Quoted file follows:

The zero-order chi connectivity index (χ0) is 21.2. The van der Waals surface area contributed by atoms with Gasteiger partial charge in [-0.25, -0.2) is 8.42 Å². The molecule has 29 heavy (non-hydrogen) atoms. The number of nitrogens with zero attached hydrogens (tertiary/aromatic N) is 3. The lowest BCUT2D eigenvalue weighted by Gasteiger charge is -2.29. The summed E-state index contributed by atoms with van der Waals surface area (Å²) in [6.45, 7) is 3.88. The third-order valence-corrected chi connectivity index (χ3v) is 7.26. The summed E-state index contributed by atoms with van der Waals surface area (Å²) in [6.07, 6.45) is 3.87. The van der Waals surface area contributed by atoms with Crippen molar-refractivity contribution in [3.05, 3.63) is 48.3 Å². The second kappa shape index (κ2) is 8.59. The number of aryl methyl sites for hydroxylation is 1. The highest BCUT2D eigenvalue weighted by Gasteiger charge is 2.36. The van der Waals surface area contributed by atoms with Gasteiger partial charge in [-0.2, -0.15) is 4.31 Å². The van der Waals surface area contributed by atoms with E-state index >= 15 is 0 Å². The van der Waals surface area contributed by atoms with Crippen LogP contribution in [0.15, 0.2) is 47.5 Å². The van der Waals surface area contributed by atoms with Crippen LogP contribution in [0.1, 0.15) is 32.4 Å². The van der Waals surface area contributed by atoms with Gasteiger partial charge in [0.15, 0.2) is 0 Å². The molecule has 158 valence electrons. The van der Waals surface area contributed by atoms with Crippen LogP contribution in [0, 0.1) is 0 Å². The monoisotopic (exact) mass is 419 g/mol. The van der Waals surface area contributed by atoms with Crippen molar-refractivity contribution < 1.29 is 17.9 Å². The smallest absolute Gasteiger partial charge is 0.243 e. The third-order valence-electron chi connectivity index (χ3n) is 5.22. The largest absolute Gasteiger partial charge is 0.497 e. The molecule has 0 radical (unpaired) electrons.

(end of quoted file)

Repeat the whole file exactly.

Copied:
The zero-order chi connectivity index (χ0) is 21.2. The van der Waals surface area contributed by atoms with Gasteiger partial charge in [-0.25, -0.2) is 8.42 Å². The molecule has 29 heavy (non-hydrogen) atoms. The number of nitrogens with zero attached hydrogens (tertiary/aromatic N) is 3. The lowest BCUT2D eigenvalue weighted by Gasteiger charge is -2.29. The summed E-state index contributed by atoms with van der Waals surface area (Å²) in [6.45, 7) is 3.88. The third-order valence-corrected chi connectivity index (χ3v) is 7.26. The summed E-state index contributed by atoms with van der Waals surface area (Å²) in [6.07, 6.45) is 3.87. The van der Waals surface area contributed by atoms with Crippen molar-refractivity contribution in [3.05, 3.63) is 48.3 Å². The second kappa shape index (κ2) is 8.59. The number of aryl methyl sites for hydroxylation is 1. The highest BCUT2D eigenvalue weighted by Gasteiger charge is 2.36. The van der Waals surface area contributed by atoms with Gasteiger partial charge in [-0.2, -0.15) is 4.31 Å². The van der Waals surface area contributed by atoms with E-state index >= 15 is 0 Å². The van der Waals surface area contributed by atoms with Crippen LogP contribution in [0.15, 0.2) is 47.5 Å². The van der Waals surface area contributed by atoms with Crippen LogP contribution in [0.1, 0.15) is 32.4 Å². The van der Waals surface area contributed by atoms with Gasteiger partial charge in [0.15, 0.2) is 0 Å². The molecule has 158 valence electrons. The van der Waals surface area contributed by atoms with Crippen LogP contribution in [0, 0.1) is 0 Å². The monoisotopic (exact) mass is 419 g/mol. The van der Waals surface area contributed by atoms with Crippen molar-refractivity contribution < 1.29 is 17.9 Å². The smallest absolute Gasteiger partial charge is 0.243 e. The third-order valence-electron chi connectivity index (χ3n) is 5.22. The largest absolute Gasteiger partial charge is 0.497 e. The molecule has 0 radical (unpaired) electrons.